When Is It OK to Let Your ADHD Kids Misbehave?!

by Yafa Luria/Margit Crane

 

http://www.dreamstime.com/stock-image-originality-image17769371WHAT KIND OF TOPIC IS THIS?

WHEN IS IT OK TO LET ADHD KIDS MISBEHAVE???

Is that even a thing?

* * *

Yes, I’m going there, but stay with me here. With ADHD, nothing is as it might seem on the surface. So yes. Sometimes it’s okay to let ADHD kids misbehave.

Parenting ADHD kids is hard, mostly because your bag of tricks has to be SO GIGANTIC in order to accommodate all the differences in types and styles of ADHD, as well as the inconsistencies. Those of you with multiple ADHD children know that each one can behave differently. There is simply no “one size fits all” approach to parenting ADHD children.

  • 16 year old Paul (not his real name) tells me he’s not going to do the work for this health unit on STDs. He tells me, “This is just the teacher trying to make us panic. STDs don’t happen that often and it’s not a concern for me.”
  • Camille (13 years old) didn’t do her homework, but she lied and said she did it at school. She says she’s tired. She wants to know if she can take a couple days off from school.
  • Ty (11) has been put in charge of the kitchen counters, sink and dishwasher. This means that he cleans, throws out, and puts away stuff that doesn’t belong on the counters, and he takes care of the dishes in the sink and in the dishwasher. His mother reminds him every day and he doesn’t do it. And every day she ends up cleaning because she can’t stand it being dirty.
  • Ellie (8) doesn’t like her little sister (4) bugging her all the time. In fact, little sister, Nell, is trying to spend more time with Ellie. It’s Ellie that perceives it as “bugging.” One day, Ellie pushes Nell away and Nell falls and hits her chin on the floor.

These are just a few examples of situations I’ve encountered with my clients.

What would you do?

Is it a matter of choosing your battles?

Yes and no.

YES: AND it’s key to know your values so you know which battles to pick. Not just know them inside yourself but to speak of them often so that your kids know them too. Notice I didn’t say LECTURE or NAG. This isn’t “Okay let’s all sit down so you can listen to me talk about my values.” Your values should be a part of every day life. And speaking of them doesn’t have to be a conversation; it can just be a comment with no response from anyone, while watching TV or driving a car, or going grocery shopping. Your values should be as familiar to your kids as is your face. Your child should be able to pick your values out of a value line-up!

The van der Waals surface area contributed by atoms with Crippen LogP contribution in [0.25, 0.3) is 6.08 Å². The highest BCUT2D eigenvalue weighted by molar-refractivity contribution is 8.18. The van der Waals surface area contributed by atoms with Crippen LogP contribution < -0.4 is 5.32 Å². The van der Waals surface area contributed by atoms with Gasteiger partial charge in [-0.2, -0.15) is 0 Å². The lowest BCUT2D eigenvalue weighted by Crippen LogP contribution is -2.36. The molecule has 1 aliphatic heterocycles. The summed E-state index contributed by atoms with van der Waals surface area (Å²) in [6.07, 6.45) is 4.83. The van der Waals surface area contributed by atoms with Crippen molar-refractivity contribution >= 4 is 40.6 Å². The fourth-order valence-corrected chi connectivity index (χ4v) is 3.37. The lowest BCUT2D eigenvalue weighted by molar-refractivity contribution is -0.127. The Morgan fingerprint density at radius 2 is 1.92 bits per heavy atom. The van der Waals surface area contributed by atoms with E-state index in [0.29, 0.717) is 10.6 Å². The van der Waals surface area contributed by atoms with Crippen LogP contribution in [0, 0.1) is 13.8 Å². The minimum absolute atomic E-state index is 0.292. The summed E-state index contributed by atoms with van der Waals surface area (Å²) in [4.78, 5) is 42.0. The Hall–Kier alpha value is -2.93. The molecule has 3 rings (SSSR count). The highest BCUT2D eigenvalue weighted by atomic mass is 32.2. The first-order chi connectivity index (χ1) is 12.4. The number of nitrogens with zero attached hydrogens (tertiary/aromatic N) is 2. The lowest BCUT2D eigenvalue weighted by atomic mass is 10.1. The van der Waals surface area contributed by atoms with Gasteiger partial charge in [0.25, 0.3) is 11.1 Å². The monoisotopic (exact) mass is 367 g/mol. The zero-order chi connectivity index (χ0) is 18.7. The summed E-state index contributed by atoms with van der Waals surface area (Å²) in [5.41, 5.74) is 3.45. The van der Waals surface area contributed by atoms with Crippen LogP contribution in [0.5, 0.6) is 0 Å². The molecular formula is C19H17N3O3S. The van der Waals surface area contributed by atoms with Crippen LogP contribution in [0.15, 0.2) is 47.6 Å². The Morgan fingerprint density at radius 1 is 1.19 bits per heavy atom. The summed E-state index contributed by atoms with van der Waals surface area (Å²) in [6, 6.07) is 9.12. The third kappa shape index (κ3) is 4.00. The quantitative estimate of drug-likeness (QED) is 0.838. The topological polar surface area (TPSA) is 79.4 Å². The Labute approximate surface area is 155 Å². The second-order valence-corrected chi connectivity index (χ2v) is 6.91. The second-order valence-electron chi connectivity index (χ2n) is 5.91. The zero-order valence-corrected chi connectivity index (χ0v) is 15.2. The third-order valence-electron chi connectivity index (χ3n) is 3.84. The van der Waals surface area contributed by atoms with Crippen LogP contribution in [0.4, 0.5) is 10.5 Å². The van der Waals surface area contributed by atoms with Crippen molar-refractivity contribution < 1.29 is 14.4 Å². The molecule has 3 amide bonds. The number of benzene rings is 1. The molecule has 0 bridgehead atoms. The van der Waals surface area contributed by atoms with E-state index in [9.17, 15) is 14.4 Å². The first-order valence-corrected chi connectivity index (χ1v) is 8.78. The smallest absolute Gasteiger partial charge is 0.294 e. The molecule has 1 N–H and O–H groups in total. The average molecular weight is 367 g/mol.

The tricky thing about values and about ADHD kids is that you need to be consistent about 92% of the time. 75% won’t cut it. ADHD kids really need to have clarity.

I remember one day in my class of 16 boys with ADHD, one of them used a nasty word starting with F to describe a homosexual male. The whole room gasped and then looked right at me and my bugging-out eyes. They knew that that’s not okay in my classroom. Your kids should know you so well that they know when they’re out-of-line.

On the other hand…

NO: The NO argument for the “pick your battles” question is that thinking of your family as a battleground or thinking of behavior as control is not going to work in the long run. In fact, if you’re consistent 92% of the time, there won’t be a battle unless you create one. Remember, there are two people here – you and your child. Regardless of what your child does, you don’t have to “return fire,” so to speak.

We think our job is to push or push back (think of how we try to get our kids ready for school or an appointment). What we end up doing is pushing our kids away. Try to problem solve with them – depending on their age, you can be the sounding board (for older kids) or the catalyst for sparking their brains (for younger kids).

Misbehaving is not a black or white issue

Let’s look back at the examples above. Here’s what I would do:

  • 16 year old Paul (not his real name) tells me he’s not going to do the work for this health unit on STDs. He tells me, “This is just the teacher trying to make us panic. STDs don’t happen that often and it’s not a concern for me.” Education is high up in my values. It’s a strong family value that goes back thousands of years. So, Ds and Fs are unacceptable. As, Bs, or Cs are fine. If you’re getting a D or an F, we’ll get you a tutor. I also believe that an ADHD kid has the ability to turn boring things into interesting things. I would want to model those values and beliefs often. And I do. I firmly believe that people with ADHD can choose to be passionate about subjects or ideas, given some guidance. And, finally, having been a teacher myself, I believe that you respect your teacher unless he/she is being abusive in some way. So, I’m likely to ask the child: “Given that you have to do the work, what would make it more fun or interesting? If my child is on an educational plan, I would have it stipulate that an alternate way of completing the assignment is acceptable with permission of the teacher.